Thousands gather to farewell Abdallah kids

Heather McNab
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ABDALLAH SIBLINGS FUNERAL

Thousands have attended the joint funeral of three NSW siblings killed by an alleged drink driver

Silence fell over thousands of mourners as white doves and balloons in the shape of rosary beads were released above the coffins of three Sydney children run down on a footpath by an alleged drink-driver.

The Abdallah siblings Sienna, 8, Angelina, 12, and Antony, 13, were killed when a car mounted an Oatlands footpath as they went for ice cream last Saturday.

The children died at the scene alongside their cousin Veronique Sakr, 11.

About 2000 people filled Our Lady of Lebanon Co-Cathedral in Harris Park on Monday morning to farewell the siblings.

The employees of Danny Abdallah, the children's father, formed a guard of honour outside the church as white hearses arrived.

Wearing white polo shirts emblazoned with the logo of Mr Abdallah's construction business, hundreds of people linked arms to line the church driveway while other mourners held white roses.

Bells tolled as pallbearers, wearing navy suits with pink shirts to represent the children's genders, carried the coffins into the church.

Monsignor Shora Maree in his homily addressed Mr Abdallah and the children's mother Leila Geagea, praising them for their faith amid tragedy.

When Ms Geagea visited the site where three of her six children died, she said she forgave the alleged drink-driver Samuel William Davidson.

These "words of forgiveness ... stunned the world," Mons Shora said.

"That doesn't come just from something human, that comes from the divine."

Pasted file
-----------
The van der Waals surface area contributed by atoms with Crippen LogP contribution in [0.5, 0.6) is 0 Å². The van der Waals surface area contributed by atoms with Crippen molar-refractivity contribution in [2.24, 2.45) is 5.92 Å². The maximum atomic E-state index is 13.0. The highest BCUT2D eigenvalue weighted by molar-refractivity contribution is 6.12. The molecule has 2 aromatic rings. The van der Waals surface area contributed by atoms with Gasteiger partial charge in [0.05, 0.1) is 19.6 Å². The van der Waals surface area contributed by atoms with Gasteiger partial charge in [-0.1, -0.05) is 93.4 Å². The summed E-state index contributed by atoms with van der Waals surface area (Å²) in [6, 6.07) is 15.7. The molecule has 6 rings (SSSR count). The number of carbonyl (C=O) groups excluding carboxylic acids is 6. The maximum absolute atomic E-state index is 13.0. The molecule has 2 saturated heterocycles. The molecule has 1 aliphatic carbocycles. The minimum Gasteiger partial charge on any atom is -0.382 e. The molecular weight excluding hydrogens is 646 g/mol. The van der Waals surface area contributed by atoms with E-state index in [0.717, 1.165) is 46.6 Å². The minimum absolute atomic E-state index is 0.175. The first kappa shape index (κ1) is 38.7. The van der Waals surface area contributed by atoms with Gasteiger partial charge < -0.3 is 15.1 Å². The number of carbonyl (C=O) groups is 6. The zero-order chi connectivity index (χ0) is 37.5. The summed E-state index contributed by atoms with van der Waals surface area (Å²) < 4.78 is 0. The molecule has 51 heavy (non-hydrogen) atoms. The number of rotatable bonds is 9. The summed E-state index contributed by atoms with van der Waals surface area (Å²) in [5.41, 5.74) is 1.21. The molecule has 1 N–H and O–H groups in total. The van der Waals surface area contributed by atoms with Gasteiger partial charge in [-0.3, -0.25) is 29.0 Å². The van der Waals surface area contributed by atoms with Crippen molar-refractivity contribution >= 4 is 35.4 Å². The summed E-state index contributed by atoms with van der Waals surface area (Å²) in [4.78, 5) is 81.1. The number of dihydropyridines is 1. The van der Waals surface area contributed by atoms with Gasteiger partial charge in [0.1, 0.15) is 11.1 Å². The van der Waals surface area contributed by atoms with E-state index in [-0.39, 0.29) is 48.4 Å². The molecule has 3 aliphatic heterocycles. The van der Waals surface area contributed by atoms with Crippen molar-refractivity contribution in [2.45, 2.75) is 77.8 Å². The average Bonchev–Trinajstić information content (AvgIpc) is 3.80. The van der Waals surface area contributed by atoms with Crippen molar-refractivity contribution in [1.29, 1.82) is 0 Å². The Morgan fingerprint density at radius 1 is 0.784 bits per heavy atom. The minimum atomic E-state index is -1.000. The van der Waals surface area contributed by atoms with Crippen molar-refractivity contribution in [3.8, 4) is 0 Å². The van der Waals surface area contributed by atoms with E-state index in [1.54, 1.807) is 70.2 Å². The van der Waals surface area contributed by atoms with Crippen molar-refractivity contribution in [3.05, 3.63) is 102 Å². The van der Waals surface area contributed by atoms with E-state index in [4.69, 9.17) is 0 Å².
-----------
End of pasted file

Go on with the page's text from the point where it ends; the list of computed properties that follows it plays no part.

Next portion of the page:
The couple sat directly in front of the three white coffins flanking their surviving daughter, who cried at points during the service.

Dressed all in white, Ms Geagea took the stage to pray, asking God for the comfort of the Holy Spirit for their family during their "hour of pain".

The children's bereaved grandmother Georgette Abdallah shook her hands in the air and cried during the funeral before kissing framed pictures of Sienna, Angelina and Antony at the front of the church.

On the last day he spent with his father, Antony told Mr Abdallah he wanted to dedicate his basketball game to fallen NBA legend Kobe Bryant. The 13-year-old's coffin was draped with Bryant's No.24 LA Lakers jersey.

Mons Shora told the congregation about Sienna's wish to spend her eighth birthday looking after the homeless, and how Angelina's Year Six teacher told her parents "your daughter cares for everybody".

The couple wrapped their arms around each other as they followed the coffins out of the church, where the photos of the children were held aloft as some raised their arms and clapped as drums played.

As white doves and balloons strung together in the shape of a rosary chain were released, silence fell among the thousands gathered outside.

The children will be buried in a private service.

NSW Premier Gladys Berejiklian and the prime minister's wife, Jenny Morrison, were among those at the service. A representative for the Commander of the Lebanese Armed Forces, General Joseph Aoun, was also in attendance.

A contingent of about 100 students from the Kings School and Tara Anglican School, which the children attended, were at the service.

A prayer said on behalf of both schools thanked God for the friendships students had with the Abdallah children: "May we cherish all the good times we had together. Fly high, little angels."

Samuel William Davidson, 29, was allegedly three times the legal blood alcohol limit when he is said to have driven into the children.

He's been charged with 20 offences, including four counts of manslaughter, and is due to next appear in court in April.

A funeral service for Veronique is scheduled for Tuesday morning at the Santa Sabina college chapel in Strathfield.